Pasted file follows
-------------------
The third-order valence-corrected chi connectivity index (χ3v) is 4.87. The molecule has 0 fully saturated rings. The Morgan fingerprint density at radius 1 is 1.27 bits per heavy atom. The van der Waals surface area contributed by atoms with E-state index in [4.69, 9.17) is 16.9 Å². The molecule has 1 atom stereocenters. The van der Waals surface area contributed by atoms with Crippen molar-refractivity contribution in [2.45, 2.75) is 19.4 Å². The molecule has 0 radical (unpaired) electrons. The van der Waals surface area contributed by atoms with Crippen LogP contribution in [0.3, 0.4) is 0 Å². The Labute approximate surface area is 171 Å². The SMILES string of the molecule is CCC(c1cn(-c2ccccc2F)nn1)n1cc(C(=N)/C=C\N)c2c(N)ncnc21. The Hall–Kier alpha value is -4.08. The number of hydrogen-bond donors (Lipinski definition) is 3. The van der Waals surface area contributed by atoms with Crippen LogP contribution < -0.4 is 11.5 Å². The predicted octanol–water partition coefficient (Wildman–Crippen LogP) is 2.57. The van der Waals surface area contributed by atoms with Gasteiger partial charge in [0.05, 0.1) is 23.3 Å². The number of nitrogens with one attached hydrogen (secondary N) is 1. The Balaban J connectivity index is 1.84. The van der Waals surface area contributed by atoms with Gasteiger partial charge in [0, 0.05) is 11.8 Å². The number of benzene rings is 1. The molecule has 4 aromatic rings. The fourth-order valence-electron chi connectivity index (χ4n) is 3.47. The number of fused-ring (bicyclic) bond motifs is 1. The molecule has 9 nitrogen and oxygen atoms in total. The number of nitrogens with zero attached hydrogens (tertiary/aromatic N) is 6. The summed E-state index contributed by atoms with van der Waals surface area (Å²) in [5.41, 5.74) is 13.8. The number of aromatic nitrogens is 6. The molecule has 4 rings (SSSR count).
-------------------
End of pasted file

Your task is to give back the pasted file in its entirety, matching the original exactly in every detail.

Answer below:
The third-order valence-corrected chi connectivity index (χ3v) is 4.87. The molecule has 0 fully saturated rings. The Morgan fingerprint density at radius 1 is 1.27 bits per heavy atom. The van der Waals surface area contributed by atoms with E-state index in [4.69, 9.17) is 16.9 Å². The molecule has 1 atom stereocenters. The van der Waals surface area contributed by atoms with Crippen molar-refractivity contribution in [2.45, 2.75) is 19.4 Å². The molecule has 0 radical (unpaired) electrons. The van der Waals surface area contributed by atoms with Crippen LogP contribution in [0.3, 0.4) is 0 Å². The Labute approximate surface area is 171 Å². The SMILES string of the molecule is CCC(c1cn(-c2ccccc2F)nn1)n1cc(C(=N)/C=C\N)c2c(N)ncnc21. The Hall–Kier alpha value is -4.08. The number of hydrogen-bond donors (Lipinski definition) is 3. The van der Waals surface area contributed by atoms with Crippen LogP contribution < -0.4 is 11.5 Å². The predicted octanol–water partition coefficient (Wildman–Crippen LogP) is 2.57. The van der Waals surface area contributed by atoms with Gasteiger partial charge in [0.05, 0.1) is 23.3 Å². The number of nitrogens with one attached hydrogen (secondary N) is 1. The Balaban J connectivity index is 1.84. The van der Waals surface area contributed by atoms with Gasteiger partial charge in [0, 0.05) is 11.8 Å². The number of benzene rings is 1. The molecule has 4 aromatic rings. The fourth-order valence-electron chi connectivity index (χ4n) is 3.47. The number of fused-ring (bicyclic) bond motifs is 1. The molecule has 9 nitrogen and oxygen atoms in total. The number of nitrogens with zero attached hydrogens (tertiary/aromatic N) is 6. The summed E-state index contributed by atoms with van der Waals surface area (Å²) in [5.41, 5.74) is 13.8. The number of aromatic nitrogens is 6. The molecule has 4 rings (SSSR count).